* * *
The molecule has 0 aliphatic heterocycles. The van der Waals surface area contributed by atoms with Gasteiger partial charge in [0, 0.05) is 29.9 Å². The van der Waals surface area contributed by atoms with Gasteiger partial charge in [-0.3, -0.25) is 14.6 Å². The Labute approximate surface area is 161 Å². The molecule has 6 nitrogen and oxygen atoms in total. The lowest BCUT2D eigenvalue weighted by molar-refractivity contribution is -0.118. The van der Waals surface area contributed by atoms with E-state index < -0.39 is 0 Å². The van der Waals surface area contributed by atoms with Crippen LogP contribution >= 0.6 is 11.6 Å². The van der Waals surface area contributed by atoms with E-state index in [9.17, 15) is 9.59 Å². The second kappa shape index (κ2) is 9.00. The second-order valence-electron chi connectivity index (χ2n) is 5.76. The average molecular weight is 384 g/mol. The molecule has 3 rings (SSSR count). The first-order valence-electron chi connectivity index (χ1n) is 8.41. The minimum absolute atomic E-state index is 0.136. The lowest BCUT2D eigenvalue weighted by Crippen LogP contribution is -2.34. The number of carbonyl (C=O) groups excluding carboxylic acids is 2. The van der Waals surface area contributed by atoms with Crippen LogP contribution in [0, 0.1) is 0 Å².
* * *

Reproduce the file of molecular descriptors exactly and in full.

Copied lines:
The molecule has 0 aliphatic heterocycles. The van der Waals surface area contributed by atoms with Gasteiger partial charge in [0, 0.05) is 29.9 Å². The van der Waals surface area contributed by atoms with Gasteiger partial charge in [-0.3, -0.25) is 14.6 Å². The Labute approximate surface area is 161 Å². The molecule has 6 nitrogen and oxygen atoms in total. The lowest BCUT2D eigenvalue weighted by molar-refractivity contribution is -0.118. The van der Waals surface area contributed by atoms with E-state index < -0.39 is 0 Å². The van der Waals surface area contributed by atoms with Crippen LogP contribution >= 0.6 is 11.6 Å². The van der Waals surface area contributed by atoms with E-state index in [9.17, 15) is 9.59 Å². The second kappa shape index (κ2) is 9.00. The second-order valence-electron chi connectivity index (χ2n) is 5.76. The average molecular weight is 384 g/mol. The molecule has 3 rings (SSSR count). The first-order valence-electron chi connectivity index (χ1n) is 8.41. The minimum absolute atomic E-state index is 0.136. The lowest BCUT2D eigenvalue weighted by Crippen LogP contribution is -2.34. The number of carbonyl (C=O) groups excluding carboxylic acids is 2. The van der Waals surface area contributed by atoms with Crippen LogP contribution in [0, 0.1) is 0 Å².